The European Society for Sports Traumatology, Knee Surgery, and Arthroscopy says that many people with knee pain have multiple problems that are resulting in their knee pain. There is a process and progression for getting better, and you should follow it for at least three months before more aggressive treatments (including surgery)!
People do not notice how their foot, ankle, knee, and hip bend when they squat to pet the dog or tie their shoe. Or how their knee dips inward when they squat. When you pick a shoe up off the ground, do you hinge at the low back or drop your waist toward the ground?
You are losing function over time, leading to tissue damage.
Realistically, most people do not care about their body's function until it stops working or hurts. The average person does not work toward maintaining optimal function, they only want it to not hurt when they go through their day. Unfortunately, this can lead to slow changes over time that cause dysfunction in movement patterns and pain.
The symptoms of knee pain vary according to the cause. To learn more about the symptoms for osteoarthritic knee pain please refer to that special section. Following are symptoms of patellofemoral pain syndrome, meniscus and ligament injuries specific to the knee:
Both endurance athletes and those involved in team sports such as soccer, rugby and football can experience knee pain. So can racquet sports players and golfers, due to the twisting and side-to-side motions in both sports. The following risk factors increase the likelihood of knee pain:
As with any type of inflammation, ice is your friend. We like the big gel ice packs because they are easy to mold over the knee and can be reused. Ice several times per day. You cannot ice too much.
Your primary care physician may recommend over-the-counter anti-inflammatory medications such as Advil, Aleve, aspirin or Tylenol to reduce the pain and swelling.
There are a variety of over-the-counter braces that can provide extra support. One caveat is that these braces limit range of motion, which can in some cases lead to other injuries. Avoid high-impact activities such as running, basketball and jumping. If you strength train, make sure that you are doing so with proper form. It’s possible to develop knee pain from weight machines if used improperly.
If home-based treatments don’t work, a physical therapist can work with you to assess the cause of the pain and come up with a treatment plan. During the assessment, your physical therapist will look at your gait (walking and/or running), test for muscle strength in the quadriceps, look for tightness in the hamstrings, IT bands and hip flexor muscles, check for dorsiflexion of the foot (should be at least 20 degrees) as well as overpronation.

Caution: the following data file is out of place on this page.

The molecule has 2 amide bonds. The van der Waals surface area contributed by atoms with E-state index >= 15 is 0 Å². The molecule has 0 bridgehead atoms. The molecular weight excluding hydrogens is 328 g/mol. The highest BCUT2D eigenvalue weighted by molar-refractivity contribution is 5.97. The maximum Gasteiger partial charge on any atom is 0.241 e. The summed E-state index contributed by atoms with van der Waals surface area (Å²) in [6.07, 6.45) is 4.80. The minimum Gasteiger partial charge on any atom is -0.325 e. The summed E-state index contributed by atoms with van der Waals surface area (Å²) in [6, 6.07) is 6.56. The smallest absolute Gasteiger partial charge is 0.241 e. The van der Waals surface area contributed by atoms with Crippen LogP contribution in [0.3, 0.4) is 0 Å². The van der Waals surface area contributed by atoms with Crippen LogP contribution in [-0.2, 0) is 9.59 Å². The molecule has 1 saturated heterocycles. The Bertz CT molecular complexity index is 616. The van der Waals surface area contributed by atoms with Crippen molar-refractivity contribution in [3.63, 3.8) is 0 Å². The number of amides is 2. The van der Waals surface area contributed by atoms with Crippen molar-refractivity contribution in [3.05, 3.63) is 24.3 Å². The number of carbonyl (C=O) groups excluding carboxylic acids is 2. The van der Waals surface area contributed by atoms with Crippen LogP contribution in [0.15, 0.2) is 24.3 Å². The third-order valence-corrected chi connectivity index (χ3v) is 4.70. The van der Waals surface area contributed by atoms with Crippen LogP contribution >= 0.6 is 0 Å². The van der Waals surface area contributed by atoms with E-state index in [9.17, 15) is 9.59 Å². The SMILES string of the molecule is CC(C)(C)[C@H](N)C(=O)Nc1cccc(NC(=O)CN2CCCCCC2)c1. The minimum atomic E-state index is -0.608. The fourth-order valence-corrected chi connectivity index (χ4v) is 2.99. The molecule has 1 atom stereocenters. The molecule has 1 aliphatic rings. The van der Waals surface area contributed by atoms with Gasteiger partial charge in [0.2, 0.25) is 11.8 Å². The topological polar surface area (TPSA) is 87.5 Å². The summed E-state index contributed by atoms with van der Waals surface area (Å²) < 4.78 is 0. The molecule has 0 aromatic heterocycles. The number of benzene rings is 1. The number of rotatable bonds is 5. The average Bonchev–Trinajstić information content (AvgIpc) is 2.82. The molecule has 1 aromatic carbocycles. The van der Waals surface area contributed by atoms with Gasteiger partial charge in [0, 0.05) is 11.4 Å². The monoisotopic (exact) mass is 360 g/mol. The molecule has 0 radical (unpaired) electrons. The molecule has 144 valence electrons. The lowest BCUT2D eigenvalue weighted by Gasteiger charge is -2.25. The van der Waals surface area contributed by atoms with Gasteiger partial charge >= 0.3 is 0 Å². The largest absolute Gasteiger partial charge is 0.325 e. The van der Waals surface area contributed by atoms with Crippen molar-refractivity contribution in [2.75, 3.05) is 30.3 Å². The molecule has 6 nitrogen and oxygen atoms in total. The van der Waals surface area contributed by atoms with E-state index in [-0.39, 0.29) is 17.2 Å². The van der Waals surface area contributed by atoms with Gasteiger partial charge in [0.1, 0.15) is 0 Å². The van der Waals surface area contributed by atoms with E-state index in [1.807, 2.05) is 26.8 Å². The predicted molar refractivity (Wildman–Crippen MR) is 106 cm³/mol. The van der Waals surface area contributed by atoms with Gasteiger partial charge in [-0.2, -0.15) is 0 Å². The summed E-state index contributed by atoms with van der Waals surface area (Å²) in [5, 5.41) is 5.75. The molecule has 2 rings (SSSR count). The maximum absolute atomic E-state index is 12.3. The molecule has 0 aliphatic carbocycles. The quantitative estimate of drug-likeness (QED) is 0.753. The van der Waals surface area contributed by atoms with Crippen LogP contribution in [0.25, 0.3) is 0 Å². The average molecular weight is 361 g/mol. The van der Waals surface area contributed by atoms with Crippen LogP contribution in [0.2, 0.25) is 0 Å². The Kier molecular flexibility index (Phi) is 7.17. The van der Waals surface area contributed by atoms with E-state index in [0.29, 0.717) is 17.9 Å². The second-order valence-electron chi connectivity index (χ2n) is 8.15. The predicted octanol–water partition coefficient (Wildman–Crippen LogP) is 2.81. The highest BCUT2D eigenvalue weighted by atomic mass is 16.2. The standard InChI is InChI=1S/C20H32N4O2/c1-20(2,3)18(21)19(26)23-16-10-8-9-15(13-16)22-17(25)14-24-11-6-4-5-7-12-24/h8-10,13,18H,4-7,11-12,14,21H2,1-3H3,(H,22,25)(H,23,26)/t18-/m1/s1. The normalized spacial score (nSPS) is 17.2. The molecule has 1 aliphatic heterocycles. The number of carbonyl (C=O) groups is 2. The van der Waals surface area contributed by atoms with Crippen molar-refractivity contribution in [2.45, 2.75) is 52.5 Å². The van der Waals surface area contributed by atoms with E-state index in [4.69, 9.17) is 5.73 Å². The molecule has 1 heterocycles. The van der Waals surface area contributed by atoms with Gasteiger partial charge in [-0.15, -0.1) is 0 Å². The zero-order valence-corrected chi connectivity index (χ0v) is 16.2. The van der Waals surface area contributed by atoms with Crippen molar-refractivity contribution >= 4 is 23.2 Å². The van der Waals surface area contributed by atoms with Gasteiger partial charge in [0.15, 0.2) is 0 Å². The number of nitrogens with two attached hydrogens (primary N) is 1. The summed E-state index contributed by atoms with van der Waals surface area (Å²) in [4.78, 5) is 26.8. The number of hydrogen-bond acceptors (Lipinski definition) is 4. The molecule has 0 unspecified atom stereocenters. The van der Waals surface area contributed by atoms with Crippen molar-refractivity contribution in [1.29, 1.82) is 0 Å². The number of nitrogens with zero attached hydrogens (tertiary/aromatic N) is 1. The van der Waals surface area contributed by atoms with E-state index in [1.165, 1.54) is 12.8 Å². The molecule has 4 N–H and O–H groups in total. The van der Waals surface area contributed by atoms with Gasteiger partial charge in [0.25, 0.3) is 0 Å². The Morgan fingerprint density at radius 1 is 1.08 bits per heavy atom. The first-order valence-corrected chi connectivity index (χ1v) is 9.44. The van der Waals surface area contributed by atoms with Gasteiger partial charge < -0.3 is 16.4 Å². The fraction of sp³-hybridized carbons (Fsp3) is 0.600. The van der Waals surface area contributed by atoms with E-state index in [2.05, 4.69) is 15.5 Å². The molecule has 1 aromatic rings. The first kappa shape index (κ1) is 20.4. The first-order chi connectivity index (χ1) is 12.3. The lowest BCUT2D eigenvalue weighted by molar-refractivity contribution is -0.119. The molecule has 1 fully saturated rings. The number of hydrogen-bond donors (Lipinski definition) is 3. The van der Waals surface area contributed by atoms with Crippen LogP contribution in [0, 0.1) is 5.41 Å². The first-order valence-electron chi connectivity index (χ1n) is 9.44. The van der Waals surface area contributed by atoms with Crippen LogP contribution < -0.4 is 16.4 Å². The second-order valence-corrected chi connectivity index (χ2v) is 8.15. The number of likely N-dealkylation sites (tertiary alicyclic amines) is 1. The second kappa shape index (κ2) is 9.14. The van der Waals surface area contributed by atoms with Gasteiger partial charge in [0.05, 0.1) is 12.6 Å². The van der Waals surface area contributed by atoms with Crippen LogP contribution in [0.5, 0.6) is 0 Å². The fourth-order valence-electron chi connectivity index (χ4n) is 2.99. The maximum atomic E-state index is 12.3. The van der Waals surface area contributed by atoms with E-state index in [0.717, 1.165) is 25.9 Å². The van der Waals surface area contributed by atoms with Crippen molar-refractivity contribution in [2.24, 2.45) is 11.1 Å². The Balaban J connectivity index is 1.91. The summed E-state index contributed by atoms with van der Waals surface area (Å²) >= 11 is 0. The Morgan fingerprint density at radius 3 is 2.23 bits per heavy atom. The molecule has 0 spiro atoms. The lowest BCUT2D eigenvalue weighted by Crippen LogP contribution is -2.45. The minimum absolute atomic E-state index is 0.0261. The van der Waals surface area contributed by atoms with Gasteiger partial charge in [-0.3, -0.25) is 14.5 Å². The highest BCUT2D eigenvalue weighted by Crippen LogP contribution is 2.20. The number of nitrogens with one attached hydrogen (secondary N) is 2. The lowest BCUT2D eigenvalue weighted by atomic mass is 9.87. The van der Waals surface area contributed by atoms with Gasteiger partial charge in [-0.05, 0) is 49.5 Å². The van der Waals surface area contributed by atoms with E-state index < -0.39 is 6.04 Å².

One of the most frequent causes of knee pain is weak adductor muscles and overactive abductors. In other words, muscles on the inside of the leg are weak, while those on the outside of the leg are tight and strong. Corrective exercises can eliminate these muscle imbalances. Tight hamstrings are often the result of weak gluteal muscles: the glutes aren’t doing their job, so the hamstrings take over. In this case, the fix is to strengthen the glutes.
Flexibility exercises to restore normal range of motion to the quadriceps, hamstrings, calf muscles and hip flexors are important to reduce the stress on the injured knee. A Prostretch makes it easier to improve dorsiflexion in the feet.
In many cases, scar tissue has built up in and around the knee due to microtears in tendons, ligaments and muscles. Initially, scar tissue is the body’s way of creating a “patch” to help stabilize the injured area until it heals. Unfortunately, it can also cause the healing process to stop, and prevent healthy tissue from replacing it. Graston Technique is a very successful treatment for breaking up scar tissue so that the injured area can heal properly.
Graston technique is one of the most effective treatments for improving knee pain from tendonitis and tendonosis. It can be used on the knee, upper and lower leg muscles and IT band. Graston technique utilizes stainless steel instruments specifically designed to break up scar tissue by sheer force. When the tool slides along the skin, it pulls one layer of tissue past the other. The scar tissue that has developed in and around the knee from micro-tearing is pulled apart, triggering the body’s healing mechanisms to come in and repair the fibers. Treatment from Graston Technique increases the speed of healing and reduces knee pain.
Fascial restrictions or scar tissue develop in muscles, ligaments, tendons, or fascia. Scar tissue forms when tissue does not heal correctly, or is under chronic, repetitive stress. Scar tissue is weaker than normal muscle and connective tissue, which in your knee becomes chronically tender to the touch, especially after you are more active.